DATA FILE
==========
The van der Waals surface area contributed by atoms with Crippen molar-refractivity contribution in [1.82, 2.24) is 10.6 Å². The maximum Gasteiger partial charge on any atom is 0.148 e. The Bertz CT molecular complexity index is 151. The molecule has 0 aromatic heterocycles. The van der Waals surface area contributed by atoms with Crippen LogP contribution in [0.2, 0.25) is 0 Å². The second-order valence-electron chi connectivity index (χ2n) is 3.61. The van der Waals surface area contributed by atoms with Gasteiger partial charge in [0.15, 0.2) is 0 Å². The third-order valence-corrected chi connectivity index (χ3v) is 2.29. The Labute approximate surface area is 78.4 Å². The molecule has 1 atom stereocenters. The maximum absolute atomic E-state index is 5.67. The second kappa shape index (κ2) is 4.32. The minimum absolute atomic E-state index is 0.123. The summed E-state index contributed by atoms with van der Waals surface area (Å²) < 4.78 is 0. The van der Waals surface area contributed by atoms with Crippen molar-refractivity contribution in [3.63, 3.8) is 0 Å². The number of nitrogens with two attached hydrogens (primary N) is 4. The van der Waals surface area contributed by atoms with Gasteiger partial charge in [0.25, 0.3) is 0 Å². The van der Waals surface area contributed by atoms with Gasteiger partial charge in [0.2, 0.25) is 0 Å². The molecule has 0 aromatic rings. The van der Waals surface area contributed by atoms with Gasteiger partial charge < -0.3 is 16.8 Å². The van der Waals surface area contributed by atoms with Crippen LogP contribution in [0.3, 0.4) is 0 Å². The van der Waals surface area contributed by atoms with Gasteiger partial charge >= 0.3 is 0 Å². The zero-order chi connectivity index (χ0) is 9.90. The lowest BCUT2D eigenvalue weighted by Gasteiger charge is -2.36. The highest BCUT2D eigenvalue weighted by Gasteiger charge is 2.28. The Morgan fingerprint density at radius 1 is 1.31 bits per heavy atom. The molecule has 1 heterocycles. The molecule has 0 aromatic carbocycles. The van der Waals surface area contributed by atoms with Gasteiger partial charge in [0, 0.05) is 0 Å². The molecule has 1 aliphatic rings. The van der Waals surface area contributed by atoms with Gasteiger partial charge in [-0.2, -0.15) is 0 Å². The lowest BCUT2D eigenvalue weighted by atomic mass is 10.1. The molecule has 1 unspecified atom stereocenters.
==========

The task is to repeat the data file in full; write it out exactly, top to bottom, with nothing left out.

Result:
The van der Waals surface area contributed by atoms with Crippen molar-refractivity contribution in [1.82, 2.24) is 10.6 Å². The maximum Gasteiger partial charge on any atom is 0.148 e. The Bertz CT molecular complexity index is 151. The molecule has 0 aromatic heterocycles. The van der Waals surface area contributed by atoms with Crippen LogP contribution in [0.2, 0.25) is 0 Å². The second-order valence-electron chi connectivity index (χ2n) is 3.61. The van der Waals surface area contributed by atoms with Gasteiger partial charge in [0.15, 0.2) is 0 Å². The third-order valence-corrected chi connectivity index (χ3v) is 2.29. The Labute approximate surface area is 78.4 Å². The molecule has 1 atom stereocenters. The maximum absolute atomic E-state index is 5.67. The second kappa shape index (κ2) is 4.32. The minimum absolute atomic E-state index is 0.123. The summed E-state index contributed by atoms with van der Waals surface area (Å²) < 4.78 is 0. The van der Waals surface area contributed by atoms with Crippen molar-refractivity contribution in [3.63, 3.8) is 0 Å². The number of nitrogens with two attached hydrogens (primary N) is 4. The van der Waals surface area contributed by atoms with Gasteiger partial charge in [0.25, 0.3) is 0 Å². The van der Waals surface area contributed by atoms with Gasteiger partial charge in [0.2, 0.25) is 0 Å². The molecule has 0 aromatic rings. The van der Waals surface area contributed by atoms with Gasteiger partial charge < -0.3 is 16.8 Å². The van der Waals surface area contributed by atoms with Crippen LogP contribution in [0.3, 0.4) is 0 Å². The van der Waals surface area contributed by atoms with Gasteiger partial charge >= 0.3 is 0 Å². The zero-order chi connectivity index (χ0) is 9.90. The lowest BCUT2D eigenvalue weighted by Gasteiger charge is -2.36. The highest BCUT2D eigenvalue weighted by Gasteiger charge is 2.28. The Morgan fingerprint density at radius 1 is 1.31 bits per heavy atom. The molecule has 1 heterocycles. The molecule has 0 aromatic carbocycles. The van der Waals surface area contributed by atoms with Gasteiger partial charge in [0, 0.05) is 0 Å². The molecule has 1 aliphatic rings. The van der Waals surface area contributed by atoms with Gasteiger partial charge in [-0.2, -0.15) is 0 Å². The lowest BCUT2D eigenvalue weighted by atomic mass is 10.1. The molecule has 1 unspecified atom stereocenters.